It isn't sexy, but we've been pushing procedural reform, particularly in the State Legislature, for a long time now. The Plattsburgh Press Republican interviewed Elliot Spitzer the other day, and was left with the impression that this was something the Attorney General wants New Yorkers to know he cares about too:
Making the people of New York realize that procedural change is crucial to the smooth functioning of state government will compel them to insist on reform. They will not tolerate, for example, the notorious "three men in a room" dictating the pace and quality of budget creation that has yielded so much inertia for two decades. They will not tolerate the swelling of Medicaid costs, generally passed along to local taxpayers. Nor will they tolerate lobbyists having predominance over good public policy and a committee system run awry.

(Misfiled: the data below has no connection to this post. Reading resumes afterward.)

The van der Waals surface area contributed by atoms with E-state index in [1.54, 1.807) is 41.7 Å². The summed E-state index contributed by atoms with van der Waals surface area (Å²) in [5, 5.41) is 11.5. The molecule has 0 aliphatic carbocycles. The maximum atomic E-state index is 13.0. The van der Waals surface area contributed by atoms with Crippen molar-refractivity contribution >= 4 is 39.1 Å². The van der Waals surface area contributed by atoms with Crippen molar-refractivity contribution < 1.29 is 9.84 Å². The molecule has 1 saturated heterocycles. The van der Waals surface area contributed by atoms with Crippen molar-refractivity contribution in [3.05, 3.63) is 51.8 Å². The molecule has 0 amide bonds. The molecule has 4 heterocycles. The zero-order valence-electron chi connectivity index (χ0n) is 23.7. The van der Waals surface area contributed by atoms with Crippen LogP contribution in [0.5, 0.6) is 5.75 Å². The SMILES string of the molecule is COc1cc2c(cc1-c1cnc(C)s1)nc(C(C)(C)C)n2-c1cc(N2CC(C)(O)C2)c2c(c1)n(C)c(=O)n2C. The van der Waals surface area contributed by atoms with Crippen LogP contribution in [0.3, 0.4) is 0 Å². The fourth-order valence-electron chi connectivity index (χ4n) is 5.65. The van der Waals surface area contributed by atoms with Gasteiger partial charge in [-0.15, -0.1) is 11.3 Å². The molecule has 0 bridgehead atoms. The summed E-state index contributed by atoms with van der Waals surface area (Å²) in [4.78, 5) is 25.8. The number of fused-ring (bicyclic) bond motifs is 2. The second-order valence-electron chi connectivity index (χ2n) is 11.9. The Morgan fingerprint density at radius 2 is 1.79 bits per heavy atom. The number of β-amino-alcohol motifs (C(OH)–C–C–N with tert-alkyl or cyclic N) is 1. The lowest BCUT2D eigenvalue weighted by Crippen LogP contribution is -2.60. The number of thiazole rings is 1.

But, he was asked, could he see himself, as governor, standing nose to nose with Assembly Speaker Sheldon Silver and Senate Majority Leader Joseph Bruno, two veterans of the system in which those practices were not just accepted but hailed, and telling them it must be dismantled?
"Yes," he answered unflinchingly, as if to think otherwise would be folly.
Hat tip: UpstateBlog
Categories: General, Rules Reform